Choosing Your Honor Attendants
. . . A Choice Not to Be Taken Lightly

Click Here to E-mail this Page to a Friend.

Inherent in the names of these attendant positions is their level of significance. The titles of "Best" Man and Maid of "Honor," are important roles, with responsibilities attached. Neither the acceptance of such an honor, nor the process of selection should be taken lightly.

Traditionally it is the bride who picks her honor attendant, while the groom chooses his. Open dialogue and communication will allow the couple to give one another input, while leaving the final selection to each. In many families, the bride's sister is the "automatic" choice for maid of honor is and the best man is the always the groom's brother. If both families follow that tradition, the process is easy, but, unfortunately, that is often not the case. There is a real advantage in choosing a brother and/or sister for these honor positions, because it eliminates the need to choose one friend over another. In some cases, the prospective bride or groom select a parent as the honor attendants. In the South, the groom's father is often his best man. It is, however, less common for the bride's mother to be the matron of honor, because, more often than not she is busily involved in wedding-related chores.

Neither the best man nor the maid of honor has to be unmarried. A married or widowed man retains the title "Best Man," while a married or widowed maid of honor is called a "matron of honor." Divorced honor attendants are perfectly permissible if they don't offend your religious beliefs or the sensitivities of your guests. Several Christian denominations have guidelines about who can be honor attendants, so it's advisable, if you are having a religious ceremony, to check with your officiant. In some religions, the official witnesses must be of the same the faith in which the ceremony is conducted.

While on the one hand many young couples are reaching back to the traditions of the past and incorporating them into their weddings, there are many prospective brides and grooms who are busy developing new traditions. The terms "Best Person," "Honor Attendant," "Best woman" and "Man of Honor" have cropped up recently, because some brides have decided to choose a man as honor attendant and some grooms have picked a female honor attendant. Besides the titles, not much else changes. The respective attendants walk, stand, sit, and behave exactly as their "other gender" counterparts would have. As far as dress, a man of honor dresses just like the male members of the wedding party, and a best woman dresses like the female members. They each receive the floral tributes appropriate to their genders (i.e., boutonniere, bouquet). If the event calls for a large number of attendants, the bride's male attendants may be distinguished from the groom's attendants by the color of their vests. Likewise, the groom's female attendants may wear a dress that coordinates with the dress of the bride's female attendants, rather than matching it. It is certainly unnecessary for the "Best Woman" to wear a black dress or "feminized" tuxedo, any more than a man of honor would need to wear a tuxedo in a color to match the bridesmaids' dresses.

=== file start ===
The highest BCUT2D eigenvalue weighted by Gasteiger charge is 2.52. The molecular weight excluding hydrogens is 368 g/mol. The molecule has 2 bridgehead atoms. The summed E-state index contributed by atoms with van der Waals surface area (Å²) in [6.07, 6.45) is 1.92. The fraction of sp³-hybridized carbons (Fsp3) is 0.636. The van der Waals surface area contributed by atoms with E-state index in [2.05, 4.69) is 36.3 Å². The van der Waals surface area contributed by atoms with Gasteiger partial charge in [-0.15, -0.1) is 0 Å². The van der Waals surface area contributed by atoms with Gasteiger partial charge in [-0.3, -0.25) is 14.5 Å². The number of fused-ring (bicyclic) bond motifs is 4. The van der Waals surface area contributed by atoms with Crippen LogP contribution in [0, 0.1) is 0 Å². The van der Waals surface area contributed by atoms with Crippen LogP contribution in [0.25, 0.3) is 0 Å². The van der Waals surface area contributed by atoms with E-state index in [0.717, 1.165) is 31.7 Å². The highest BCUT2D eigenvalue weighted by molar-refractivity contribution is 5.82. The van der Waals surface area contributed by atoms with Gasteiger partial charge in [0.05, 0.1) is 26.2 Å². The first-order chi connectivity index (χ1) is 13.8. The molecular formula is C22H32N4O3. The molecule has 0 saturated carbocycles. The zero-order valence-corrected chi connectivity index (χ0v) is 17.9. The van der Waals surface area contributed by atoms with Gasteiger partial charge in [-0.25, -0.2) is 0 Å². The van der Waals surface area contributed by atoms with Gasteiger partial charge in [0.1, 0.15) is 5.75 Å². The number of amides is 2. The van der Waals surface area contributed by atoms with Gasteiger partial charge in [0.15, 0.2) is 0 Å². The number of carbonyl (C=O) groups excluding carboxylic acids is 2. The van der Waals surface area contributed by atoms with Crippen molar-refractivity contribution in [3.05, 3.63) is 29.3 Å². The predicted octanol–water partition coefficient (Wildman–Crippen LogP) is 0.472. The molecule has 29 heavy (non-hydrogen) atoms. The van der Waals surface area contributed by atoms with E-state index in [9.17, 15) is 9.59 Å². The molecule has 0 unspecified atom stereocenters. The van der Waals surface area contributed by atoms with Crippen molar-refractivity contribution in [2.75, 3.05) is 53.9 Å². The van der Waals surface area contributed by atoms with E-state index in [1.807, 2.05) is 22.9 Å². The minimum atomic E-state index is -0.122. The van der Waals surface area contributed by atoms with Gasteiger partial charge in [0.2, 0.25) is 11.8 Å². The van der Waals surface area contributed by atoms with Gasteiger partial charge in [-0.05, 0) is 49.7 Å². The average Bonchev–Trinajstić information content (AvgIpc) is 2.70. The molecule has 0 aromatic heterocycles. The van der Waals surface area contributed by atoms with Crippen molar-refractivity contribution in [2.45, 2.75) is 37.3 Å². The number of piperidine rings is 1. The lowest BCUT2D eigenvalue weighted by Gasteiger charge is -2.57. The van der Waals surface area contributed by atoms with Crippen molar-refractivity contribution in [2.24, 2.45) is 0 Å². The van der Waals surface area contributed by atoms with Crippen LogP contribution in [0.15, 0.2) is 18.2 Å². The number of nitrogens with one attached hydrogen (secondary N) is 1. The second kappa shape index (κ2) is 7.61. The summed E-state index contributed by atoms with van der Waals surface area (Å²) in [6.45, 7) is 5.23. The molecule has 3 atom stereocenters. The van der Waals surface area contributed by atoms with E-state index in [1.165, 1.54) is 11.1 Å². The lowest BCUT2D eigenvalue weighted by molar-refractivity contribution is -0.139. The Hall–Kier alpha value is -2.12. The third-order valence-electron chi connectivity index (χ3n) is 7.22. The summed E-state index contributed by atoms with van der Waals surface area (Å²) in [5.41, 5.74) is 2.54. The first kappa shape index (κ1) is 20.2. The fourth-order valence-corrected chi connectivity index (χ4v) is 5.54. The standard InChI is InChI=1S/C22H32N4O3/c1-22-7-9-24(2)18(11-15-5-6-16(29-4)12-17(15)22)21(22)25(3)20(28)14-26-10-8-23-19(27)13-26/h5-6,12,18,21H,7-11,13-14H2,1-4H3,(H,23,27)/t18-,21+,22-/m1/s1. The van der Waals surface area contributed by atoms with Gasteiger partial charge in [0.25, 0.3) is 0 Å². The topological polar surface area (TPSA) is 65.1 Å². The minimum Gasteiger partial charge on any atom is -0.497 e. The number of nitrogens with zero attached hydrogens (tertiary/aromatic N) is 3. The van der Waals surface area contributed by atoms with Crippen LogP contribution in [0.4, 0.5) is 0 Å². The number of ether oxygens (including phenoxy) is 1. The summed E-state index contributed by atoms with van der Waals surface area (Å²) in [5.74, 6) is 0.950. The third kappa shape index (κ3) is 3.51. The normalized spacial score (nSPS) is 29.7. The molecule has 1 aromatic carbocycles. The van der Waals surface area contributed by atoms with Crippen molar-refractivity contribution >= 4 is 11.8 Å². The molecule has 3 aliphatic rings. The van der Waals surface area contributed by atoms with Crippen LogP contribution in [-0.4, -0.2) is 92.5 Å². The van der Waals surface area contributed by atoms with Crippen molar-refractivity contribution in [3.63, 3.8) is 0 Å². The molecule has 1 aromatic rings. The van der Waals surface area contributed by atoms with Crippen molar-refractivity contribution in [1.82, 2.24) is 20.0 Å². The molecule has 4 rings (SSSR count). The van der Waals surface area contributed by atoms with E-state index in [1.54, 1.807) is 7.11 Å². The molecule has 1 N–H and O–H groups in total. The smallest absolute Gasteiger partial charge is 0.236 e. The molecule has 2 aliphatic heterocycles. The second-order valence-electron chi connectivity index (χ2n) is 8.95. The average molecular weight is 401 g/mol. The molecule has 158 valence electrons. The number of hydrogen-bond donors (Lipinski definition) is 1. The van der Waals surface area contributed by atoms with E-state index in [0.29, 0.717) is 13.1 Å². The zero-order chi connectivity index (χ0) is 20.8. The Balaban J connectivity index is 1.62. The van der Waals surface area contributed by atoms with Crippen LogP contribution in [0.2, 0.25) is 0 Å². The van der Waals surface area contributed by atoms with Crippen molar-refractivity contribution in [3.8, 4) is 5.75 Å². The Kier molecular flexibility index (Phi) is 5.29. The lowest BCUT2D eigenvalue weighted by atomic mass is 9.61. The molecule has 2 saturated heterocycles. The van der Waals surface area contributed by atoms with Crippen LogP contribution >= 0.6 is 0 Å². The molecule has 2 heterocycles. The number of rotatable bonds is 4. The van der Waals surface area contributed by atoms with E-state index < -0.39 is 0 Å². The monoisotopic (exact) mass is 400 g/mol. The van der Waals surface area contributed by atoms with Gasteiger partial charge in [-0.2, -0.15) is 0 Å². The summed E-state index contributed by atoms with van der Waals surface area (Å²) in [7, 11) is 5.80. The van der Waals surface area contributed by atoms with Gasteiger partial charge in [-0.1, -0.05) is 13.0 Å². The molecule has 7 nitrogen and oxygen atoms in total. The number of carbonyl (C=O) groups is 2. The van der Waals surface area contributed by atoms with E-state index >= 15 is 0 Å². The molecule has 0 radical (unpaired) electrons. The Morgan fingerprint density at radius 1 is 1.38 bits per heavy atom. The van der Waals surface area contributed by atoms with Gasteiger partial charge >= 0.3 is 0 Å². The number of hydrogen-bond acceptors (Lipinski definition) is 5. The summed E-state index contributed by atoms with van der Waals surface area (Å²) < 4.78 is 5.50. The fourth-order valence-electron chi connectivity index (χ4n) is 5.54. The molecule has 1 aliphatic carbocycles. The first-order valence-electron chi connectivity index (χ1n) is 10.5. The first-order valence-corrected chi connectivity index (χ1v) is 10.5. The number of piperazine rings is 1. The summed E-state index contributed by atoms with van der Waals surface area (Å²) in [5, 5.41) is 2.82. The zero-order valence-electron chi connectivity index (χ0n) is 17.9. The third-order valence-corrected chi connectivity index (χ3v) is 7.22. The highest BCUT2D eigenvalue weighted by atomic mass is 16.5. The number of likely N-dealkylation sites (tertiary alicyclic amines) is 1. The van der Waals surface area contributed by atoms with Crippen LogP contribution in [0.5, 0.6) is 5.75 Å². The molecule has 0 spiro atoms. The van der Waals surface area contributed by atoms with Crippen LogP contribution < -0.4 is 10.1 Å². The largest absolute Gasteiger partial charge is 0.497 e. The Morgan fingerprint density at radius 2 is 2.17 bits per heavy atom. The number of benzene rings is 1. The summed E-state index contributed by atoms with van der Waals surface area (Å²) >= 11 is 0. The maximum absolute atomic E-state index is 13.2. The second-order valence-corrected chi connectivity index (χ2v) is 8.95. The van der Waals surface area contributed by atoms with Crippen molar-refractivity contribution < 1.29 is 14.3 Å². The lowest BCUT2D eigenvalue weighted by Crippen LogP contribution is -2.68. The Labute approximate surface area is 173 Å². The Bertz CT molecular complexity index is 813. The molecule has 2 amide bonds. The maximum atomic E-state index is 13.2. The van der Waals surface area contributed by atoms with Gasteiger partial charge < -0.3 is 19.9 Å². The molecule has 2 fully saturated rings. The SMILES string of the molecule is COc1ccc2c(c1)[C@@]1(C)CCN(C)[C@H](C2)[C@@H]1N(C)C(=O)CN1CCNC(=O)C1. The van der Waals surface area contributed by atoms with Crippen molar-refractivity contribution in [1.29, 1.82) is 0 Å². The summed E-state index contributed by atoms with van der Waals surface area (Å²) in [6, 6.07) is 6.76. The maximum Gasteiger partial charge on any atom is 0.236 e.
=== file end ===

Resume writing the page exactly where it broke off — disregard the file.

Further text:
The number of honor attendants that the bride and groom choose is entirely up to them. It's perfectly acceptable to have two best men (e.g., the groom's two brothers) or two maids of honor. It's up to the couple to divide the duties amongst the players. There is no reason for tit for tat. If the bride has two honor attendants, the groom need not also have two.

According to newlywed couples, the actual choice, despite the variety of possibilities is still a difficult one. Here are several guidelines that a bride and groom may use to narrow the field and make the final selections.

1. Is your relationship to this person one which you anticipate will last for a long, long time or will you "kick yourself" every time you look at your wedding album, because the person you picked has faded from your life?
2. Is this person reliable and can he or she accept the responsibilities that the position entails or just be interested in looking good and having fun?
3. Is this person upbeat, cheerful and resourceful? Will this person really be helpful and provide a support system in a very stressful time?


When the final selections are made, the most important criteria to keep in mind is that the attendants serve an important function and should not create more work for the couple. There is not rule that says you must have honor attendants. If your state or your religion requires a witness, any adult(s) present at the wedding will do.

Make your choices wisely and you will not only honor friends and family, but you'll be creating a support system that will prove invaluable on your special day, while strengthening relationships that will hopefully be a part of your lives for many years to come.


Click Here To Return to Wedding Guide Index
Click Here To Return to Welcome Page


©The right to download and store or output (e.g., print) materials found in Hudson Valley Weddings Web Site is granted for personal use only. Materials may not be reproduced in any edited form. Any other reproduction or editing by any means mechanical or electronic without the express written permission of Hudson Valley Weddings is strictly prohibited. Certain names, logos, and/or phrases on these pages may constitute trademarks or tradenames of Hudson Valley Weddings or its clients.